Once you have tried really, really fresh kernels you will always be disappointed by the ones shops sell - they can never be fresh enough.

We also took some carrots, beetroot, French beans, courgettes and Jim gave us a cucumber which was also very much tastier than a shop-bought one, just because it was so fresh. Jim does know a thing or two about growing good stuff too.

Saturday, 3 September 2011

More rabbit trouble

The fence around the plot was patchy, with some of it from before we took the plot over. Last winter some of it collapsed under the weight of snow and rabbits invaded by clambering over the mound of snow with a collapsed fence under it. When the snow had melted we still had a problem with a warren that had an entrance into the plot and a hole in the fence that had gone unnoticed. All of this we dealt with, including replacing parts of the fence with a new one. Part of the plan was to move some of the fruit bushes to a space outside of the fence near the hedge between the plot and the fields. This turns out to be a mistake.

Rasps stripped by rabbits
The unfenced raspberry canes have been eaten by rabbits. This is a serious loss, because next year's fruit would have grown on the canes the rabbits have eaten, so we will get much less fruit, if any, next year. Fortunately I had only moved the raspberries, I was going to move the gooseberries and blackcurrants too, but I hadn't decided the best way to do it. Now I need to fence the fruit space first, which is a nuisance because I used the unfenced space as a way onto the back of the plot without needing a gate. Now I need to think again.

We have dug the remaining onions, taken some lovely carrots and more beetroot is boiling in the kitchen. We planted out some broccoli along with some spring cabbage Rob gave us - I have covered the young plants to keep the birds off. The sweet corn is forming more cobs, but none are ready yet. Leeks are swelling nicely. We sowed some spinach to grow in the cooler autumn days which it seems to like.

Thursday, 18 August 2011

More produce and a chewed door.

Today we took a break from building work at home and went to harvest some more produce. Jim gave us another of his lovely cucumbers and we pulled some carrots, courgettes (of course), beetroot, French beans and spring onions. Some the onions we dug last time have dried gently in the greenhouse and are ready for use. A few are slightly softer than others so we took these to use first, hoping the others will store for longer. All of the onions look good, with the average size much bigger than last year.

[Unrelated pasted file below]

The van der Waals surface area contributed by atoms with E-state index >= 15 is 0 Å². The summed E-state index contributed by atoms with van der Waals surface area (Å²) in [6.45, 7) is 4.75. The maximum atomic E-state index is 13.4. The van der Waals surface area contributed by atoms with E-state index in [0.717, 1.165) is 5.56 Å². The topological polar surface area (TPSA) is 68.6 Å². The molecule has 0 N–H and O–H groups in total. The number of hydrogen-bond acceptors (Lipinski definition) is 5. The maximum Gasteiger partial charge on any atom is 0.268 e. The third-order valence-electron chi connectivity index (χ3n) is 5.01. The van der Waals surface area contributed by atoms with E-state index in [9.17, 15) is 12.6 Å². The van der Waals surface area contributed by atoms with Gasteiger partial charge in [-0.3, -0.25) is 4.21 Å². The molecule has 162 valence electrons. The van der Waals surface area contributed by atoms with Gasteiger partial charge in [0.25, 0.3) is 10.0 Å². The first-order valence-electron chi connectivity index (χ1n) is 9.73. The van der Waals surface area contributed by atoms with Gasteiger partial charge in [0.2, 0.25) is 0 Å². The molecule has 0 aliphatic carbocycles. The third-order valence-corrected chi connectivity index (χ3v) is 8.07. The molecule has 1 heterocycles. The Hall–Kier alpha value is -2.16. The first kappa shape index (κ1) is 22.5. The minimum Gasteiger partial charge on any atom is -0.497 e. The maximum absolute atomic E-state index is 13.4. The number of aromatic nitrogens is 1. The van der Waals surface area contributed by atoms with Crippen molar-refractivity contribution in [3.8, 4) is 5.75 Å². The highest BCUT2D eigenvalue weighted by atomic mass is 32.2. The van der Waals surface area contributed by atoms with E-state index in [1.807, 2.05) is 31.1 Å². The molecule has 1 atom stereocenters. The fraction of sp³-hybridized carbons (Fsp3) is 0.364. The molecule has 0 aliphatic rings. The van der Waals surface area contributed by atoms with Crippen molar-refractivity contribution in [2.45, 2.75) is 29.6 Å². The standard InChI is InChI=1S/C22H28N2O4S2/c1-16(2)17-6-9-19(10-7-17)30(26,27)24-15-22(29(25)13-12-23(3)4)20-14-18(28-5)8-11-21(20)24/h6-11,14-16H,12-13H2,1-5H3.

The sweet corn is coming on nicely. Cobs are forming, with the tassels collecting precious pollen. The top, male flowers are bursting with pollen, so things look good. I suspect the first ripe cob is still a couple of weeks away, and there looks to be lots of cobs forming so we should be overrun with wonderful sweetcorn very soon.

The site is on the edge of the village, largely surrounded by fields with a woodland nearby. There are often wild visitors on the site, especially attracted to so much food in such a compact space and like all allotment holders people here try to stop their precious produce falling into the clutches of crop-noshers. Fences keep rabbits out most of the time, nets keep birds and some insects off fruit and cabbages, more elaborate fruit cages and green houses help too, string, silver foil, CDs and other deterrents dance in the wind and a couple of plots even boast scarecrow. None of this stuff protects my shed door from attack.
The close-up picture shows the way the surface of the door has been systematically scraped away, probably by the jaws of wasps to carry off to make the paper that their nest is made of. Oddly enough, we haven't seen may wasps this year, but they must be out there ...

Friday, 12 August 2011

End of the peas

The mange touts have been pretty good, after a sticky start with partridges helping themselves, but now they have finished. I pulled them up while Jean did some much needed weeding. I checked our hazel nuts, which are ripening nicely and have not been found by squirrels or jays. The sweetcorn is producing more cobs. They are beginning to get tassels and the male flowers are beginning to open. I've been trying to shake the pollen onto the cob tassels.

There were some french beans to take. They have not turned out to be as prolific as people told us they would be, but they are very good to eat and they freeze well too. There were some more carrots, which are a good success this year, after a couple of failed years. Naturally there were courgettes. The neighbours are beginning to hint that they can't keep up with the supply. Next year we must grow fewer plants.  The onions are laying down, so I pulled about half of them and laid them out in the shelves in the greenhouse to dry. I would have pulled more but the shelves are full. They smell fantastic.